Back in your college days, you texted her every single move you made. Whether that was “stealing your oatmeal ” or “declaring pre-med,” she knew exactly what you were up to and vice versa. But then you blinked, the years flew by, and now when you think about it, you haven’t spoken to her in—what?—six months? A year? Two years? You’ve lost count. Did you have a fight? A miscommunication blown out of proportion? Or maybe just a new cell phone plan that made long-distance calls too expensive?
Either way, so much has happened—pets, jobs, breakups, proposals—that you’re not even sure where to begin. For one, does she even want to reconnect with you? Before you fall down that well of insecurity, know this to be true: Chances are that your friend misses you, too, and would be more than happy to hear from you. So put on your butterfly costume: It’s time to get social—here’s how revive your relationship again.
1. Pick Up the Phone and Actually Call
While your instinct may be to text, this situation calls for an honest-to-goodness voice connection. Why? It’s more personal and can deliver much more emotional impact. If you have anxiety about having a conversation, call at a time when you know you won’t be able to chat forever (e.g., you’re heading into the office, have an appointment, etc.). Here’s a script you might find helpful.
You: Hi! It’s [YOUR NAME]. How you doing?
Friend: Good, you? What’s up?
You: Well, I know we haven’t talked in a while and this seems out of the blue, but I wanted to tell you how much I miss you.
Friend: I miss you, too!
You: I actually have to run in a second, but let’s please make some actual plans and catch up?
Friend: Yes, I’d love that.
You: Great, I’ll text you some dates.
The voicemail contingency script:
You: Hi, [FRIEND]! It’s [YOUR NAME]. I’m calling because I was just thinking about you and how we haven’t seen each other in way too long. I would love to catch up if you’re around for a coffee—maybe next Tuesday after work? I’ll text you some times and we can work it out. Talk soon!
2. Text Your Friend Some Dates with a Game Plan
Something you want to avoid during this reconnection phase is the F-word—flakiness. At such a vulnerable phase in your friendship, if you’re all talk and no action, your friend might not take your efforts seriously. So, if you initiate the reconnection, provide the actionable plans. Here’s an example:
Hi! You around Tues/Thurs for a midday coffee break? The Owl Farm Bakery is a great spot.
Worried you’re being pushy? You’re not. If you leave plans wide open, they will never happen. When you can take care of the logistics with one fell swoop (or a couple broad strokes), you make getting together easier, and ultimately you guys can focus on being together, rather than sorting out minutia.
3. Stick to the Plans and Show Up
Do not reschedule. Do not reschedule. Do not reschedule. Did we mention do not reschedule? Changing the plans or putting your pal on hold sends out a frequency that you don’t really care or that you think you’re more important. (This is why we avoid the F-word at all costs.) You might be feeling anxious about seeing her after so long, but you’ll have to rip off the Band-Aid at some point if you want to reconnect. Do it over cappuccinos at your favorite coffee spot and not unexpectedly when you run into her on a stressful, no makeup grocery run with your kids and wife waiting in the car.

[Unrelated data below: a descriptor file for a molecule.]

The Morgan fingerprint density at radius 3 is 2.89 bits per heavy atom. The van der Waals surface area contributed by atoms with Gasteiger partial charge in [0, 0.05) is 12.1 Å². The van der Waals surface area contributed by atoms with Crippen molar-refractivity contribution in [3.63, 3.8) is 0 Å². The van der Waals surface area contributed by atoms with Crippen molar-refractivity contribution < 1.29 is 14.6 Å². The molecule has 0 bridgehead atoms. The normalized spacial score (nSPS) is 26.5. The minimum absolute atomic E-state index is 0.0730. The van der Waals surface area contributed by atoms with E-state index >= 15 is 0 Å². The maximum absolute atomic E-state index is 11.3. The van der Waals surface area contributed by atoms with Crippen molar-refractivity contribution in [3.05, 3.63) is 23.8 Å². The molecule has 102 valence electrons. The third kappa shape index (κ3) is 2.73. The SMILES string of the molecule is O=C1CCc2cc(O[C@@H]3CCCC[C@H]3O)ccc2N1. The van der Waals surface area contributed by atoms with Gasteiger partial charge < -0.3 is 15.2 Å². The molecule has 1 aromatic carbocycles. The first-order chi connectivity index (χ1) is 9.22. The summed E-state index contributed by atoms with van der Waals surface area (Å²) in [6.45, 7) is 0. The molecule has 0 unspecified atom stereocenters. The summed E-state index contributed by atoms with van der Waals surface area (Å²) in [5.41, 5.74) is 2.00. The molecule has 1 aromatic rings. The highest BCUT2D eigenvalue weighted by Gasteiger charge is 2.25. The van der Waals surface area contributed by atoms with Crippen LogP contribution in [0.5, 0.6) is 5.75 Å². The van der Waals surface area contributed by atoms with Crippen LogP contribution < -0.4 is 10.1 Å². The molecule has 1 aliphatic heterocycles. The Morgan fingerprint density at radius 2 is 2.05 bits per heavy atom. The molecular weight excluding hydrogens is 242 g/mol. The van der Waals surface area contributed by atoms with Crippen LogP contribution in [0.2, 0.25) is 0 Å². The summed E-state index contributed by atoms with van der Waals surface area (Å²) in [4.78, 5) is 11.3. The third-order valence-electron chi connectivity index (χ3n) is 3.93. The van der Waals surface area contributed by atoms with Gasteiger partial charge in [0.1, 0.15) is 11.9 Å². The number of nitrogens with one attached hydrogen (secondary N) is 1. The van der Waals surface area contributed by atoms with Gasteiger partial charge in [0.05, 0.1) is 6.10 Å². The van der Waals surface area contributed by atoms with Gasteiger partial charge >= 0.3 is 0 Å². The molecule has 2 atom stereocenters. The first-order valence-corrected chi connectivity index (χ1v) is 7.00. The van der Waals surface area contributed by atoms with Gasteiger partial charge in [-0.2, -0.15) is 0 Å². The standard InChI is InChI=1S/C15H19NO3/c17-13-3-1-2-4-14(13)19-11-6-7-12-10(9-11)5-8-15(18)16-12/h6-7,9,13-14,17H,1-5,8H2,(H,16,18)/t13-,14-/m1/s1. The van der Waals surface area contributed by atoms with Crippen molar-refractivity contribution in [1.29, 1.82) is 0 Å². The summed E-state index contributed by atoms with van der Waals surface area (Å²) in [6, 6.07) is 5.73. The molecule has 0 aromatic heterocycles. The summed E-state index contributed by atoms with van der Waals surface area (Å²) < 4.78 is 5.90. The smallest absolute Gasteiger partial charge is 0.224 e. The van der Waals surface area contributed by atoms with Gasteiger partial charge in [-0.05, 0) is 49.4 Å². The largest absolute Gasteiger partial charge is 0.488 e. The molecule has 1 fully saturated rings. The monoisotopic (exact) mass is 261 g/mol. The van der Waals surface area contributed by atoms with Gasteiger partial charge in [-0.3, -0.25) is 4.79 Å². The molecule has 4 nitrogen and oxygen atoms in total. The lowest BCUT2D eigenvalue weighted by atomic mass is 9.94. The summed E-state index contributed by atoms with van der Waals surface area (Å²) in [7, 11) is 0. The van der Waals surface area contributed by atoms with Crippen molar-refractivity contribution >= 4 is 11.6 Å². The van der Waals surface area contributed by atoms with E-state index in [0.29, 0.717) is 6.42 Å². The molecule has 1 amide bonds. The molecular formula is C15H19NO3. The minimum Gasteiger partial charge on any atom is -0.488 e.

4. Forgive Them If They Cancel
Double standard? Sure. But, since you’re the one who initiated, give your friend a little more leeway. Try to reschedule on her terms and see what plays out. If she cancels repeatedly, maybe this isn’t the best time for meeting up. Remember: You might not know exactly what your friend is going through, and as much as she misses you, she could be juggling her own problems without a second to spare. Whatever you do, don’t hold a grudge. It’s not worth it. If anything, try to plan a date in another couple months.
When you do finally meet up, it will be tempting to tell your friend everything she’s missed in your life (“…and so now I’m actually using a bamboo toothbrush instead of electric!”). But reconnecting is a long-term goal, so don’t overload the conversation with your life story. Be present, ask questions and let the conversation flow organically. Again, if you have anxiety about filling up the time without being awkward, give yourself a time limit or an out, whether that’s going back to work or picking up your kids.
6. Acknowledge, Apologize and Move On
Maybe you had a big misunderstanding or maybe you both are just bad at keeping up relationships from afar. Either way, if you’re reconnecting because you miss your friend and not because you want to air your long list of grievances (fingers crossed it’s the former), then address any lingering elephants in the room, say you’re sorry and move forward. Here’s a script if you need one.
You: It’s so nice to see you.
Friend: I know. Things got weird between us.
You: I know. I’m sorry we couldn’t see eye-to-eye back then. I feel like I’ve moved on, and I would love for our relationship to move on, too, if you’re open to it.
7. Follow Up If You Feel a Connection
Things go swimmingly? Did all those great memories from freshman year of college flood back into your consciousness? That’s great! In this choose-your-own adventure (friendship edition), you can keep things moving along by inviting your rekindled friend to a book club, dinner party, movie or another coffee date. If the meetup felt strained or weird, it’s OK to let things rest—the ball is in your friend’s court now, courtesy of you. Don’t feel obligated to forge a friendship if those parts aren’t fitting together.
8. Put in the Time
Blink and it will be another ten years. If you continue to put in the effort to be a friend, then this time is less likely to slip away. Text, call, email—whatever route you take, keep the communication going. That’s what friends are for, right?